Storms come in many forms

From NASA's Earth Observatory

Storms get all sorts of names. Weather forecasters use terms like snowstorms, hailstorms, blizzards, low-pressure systems, hurricanes, derechos, and twisters. Individual tropical storms have long been named by the U.S. National Hurricane Center and the World Meteorological Organization; more recently, media outlets have started naming winter storms.

Research meteorologists and climatologists have a simpler way of classifying storms: thunderstorms, tropical cyclones, and extra-tropical cyclones. All are atmospheric disturbances that redistribute heat and produce some combination of clouds, precipitation, and wind.

A EUMETSAT weather satellite acquired this image on January 29, 2013. It shows examples of all three types of storm. Thunderstorms are the smallest, tropical cyclones are significantly larger, and extra-tropical cyclones are the largest. In satellite imagery, the clouds of a mature extra-tropical cyclone are sprawling and comma-shaped, whereas mature tropical cyclones are spiral-shaped and often have a distinct eye at their center. Thunderstorm clouds are irregularly shaped and have towering cumulus clouds that billow upward, creating a textured appearance on the tops of clouds layers.

All three require moisture, energy, and certain wind conditions to develop, but the combination of ingredients varies depending on the type of storm and the local meteorological conditions. For example, thunderstorms form when a trigger—a cold front, converging near-surface winds, or rugged topography—destabilizes a mass of warm, humid air and causes it to rise. The air expands and cools as it ascends, increasing the humidity until the water vapor condenses into liquid droplets or ice crystals in precipitation-making clouds.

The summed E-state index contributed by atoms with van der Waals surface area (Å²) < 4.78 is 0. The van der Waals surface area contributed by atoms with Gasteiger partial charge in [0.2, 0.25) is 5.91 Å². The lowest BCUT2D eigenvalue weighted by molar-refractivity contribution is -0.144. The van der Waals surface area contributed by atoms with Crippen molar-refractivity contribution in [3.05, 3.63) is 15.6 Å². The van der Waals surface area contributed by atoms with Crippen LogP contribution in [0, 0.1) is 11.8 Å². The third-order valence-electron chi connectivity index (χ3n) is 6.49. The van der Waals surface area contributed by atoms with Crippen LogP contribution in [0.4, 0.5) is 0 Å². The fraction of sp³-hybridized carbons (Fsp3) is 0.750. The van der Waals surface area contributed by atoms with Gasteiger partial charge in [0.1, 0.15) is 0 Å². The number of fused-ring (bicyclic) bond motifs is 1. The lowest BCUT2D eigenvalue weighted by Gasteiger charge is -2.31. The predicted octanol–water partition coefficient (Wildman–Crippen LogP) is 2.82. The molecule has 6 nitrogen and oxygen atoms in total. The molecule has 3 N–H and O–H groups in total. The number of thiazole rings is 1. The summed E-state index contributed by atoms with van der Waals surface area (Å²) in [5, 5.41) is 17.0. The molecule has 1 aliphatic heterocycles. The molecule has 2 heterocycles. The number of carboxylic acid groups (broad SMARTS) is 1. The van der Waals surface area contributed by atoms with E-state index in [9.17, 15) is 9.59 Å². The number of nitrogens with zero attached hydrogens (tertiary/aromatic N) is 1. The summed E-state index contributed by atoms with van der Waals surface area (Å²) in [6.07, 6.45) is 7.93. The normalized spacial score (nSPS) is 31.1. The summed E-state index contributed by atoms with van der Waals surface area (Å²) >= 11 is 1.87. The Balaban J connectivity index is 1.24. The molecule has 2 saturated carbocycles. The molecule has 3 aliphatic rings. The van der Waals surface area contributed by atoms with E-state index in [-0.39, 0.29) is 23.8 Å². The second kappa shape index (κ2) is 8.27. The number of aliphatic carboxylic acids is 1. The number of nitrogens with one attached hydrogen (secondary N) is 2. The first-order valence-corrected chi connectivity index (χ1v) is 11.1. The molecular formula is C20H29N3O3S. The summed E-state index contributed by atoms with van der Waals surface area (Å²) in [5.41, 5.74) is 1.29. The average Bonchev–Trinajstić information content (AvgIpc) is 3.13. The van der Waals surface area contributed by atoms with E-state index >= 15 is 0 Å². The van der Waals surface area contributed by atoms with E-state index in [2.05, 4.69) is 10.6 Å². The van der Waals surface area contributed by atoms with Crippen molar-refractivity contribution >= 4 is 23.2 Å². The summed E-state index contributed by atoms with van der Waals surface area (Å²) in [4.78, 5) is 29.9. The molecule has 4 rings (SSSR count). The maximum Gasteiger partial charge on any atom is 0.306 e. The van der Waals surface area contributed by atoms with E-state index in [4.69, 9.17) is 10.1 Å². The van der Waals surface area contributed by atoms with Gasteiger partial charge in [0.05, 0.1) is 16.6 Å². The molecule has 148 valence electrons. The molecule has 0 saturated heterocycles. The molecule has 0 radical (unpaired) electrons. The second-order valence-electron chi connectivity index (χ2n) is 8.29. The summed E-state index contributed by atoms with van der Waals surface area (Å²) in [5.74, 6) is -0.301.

Tropical cyclones—more commonly known as hurricanes and typhoons—occur when many thunderstorms organize into a larger system and begin flowing in a circular pattern around a low-pressure center. These storms thrive on warm ocean temperatures for energy; sea surface temperatures need to be above 80°F (26.5°C) for a tropical cyclone to form. However, they cannot thrive when wind shear is strong. Wind shear occurs when surface-level and higher-level winds are blowing at different speeds or in different directions.

Extra-tropical (or mid-latitude) cyclones, which can produce weather ranging from mild rainstorms to violent blizzards, are even broader storms that typically begin in the middle or high latitudes. While tropical cyclones draw their energy from warm air masses heated by equatorial oceans, extra-tropical cyclones draw their fuel from the interactions of fronts—large horizontal air masses with different temperatures or humidity.

Read our new feature In a Warming World, Storms May Be Fewer but Stronger to see how climate change is affecting these three types of storms.

Further Reading

  1. NOAA. Thunderstorms. Accessed March 6, 2013.
  2. University of Illinois. Midlatitude Cyclones. Accessed March 6, 2013.
  3. University of Rhode Island. A Hurricane’s Energy Source: The Ocean. Accessed March 6, 2013.

NASA images and animation by Robert Simmon, using data ©2010 EUMETSAT. Caption by Adam Voiland.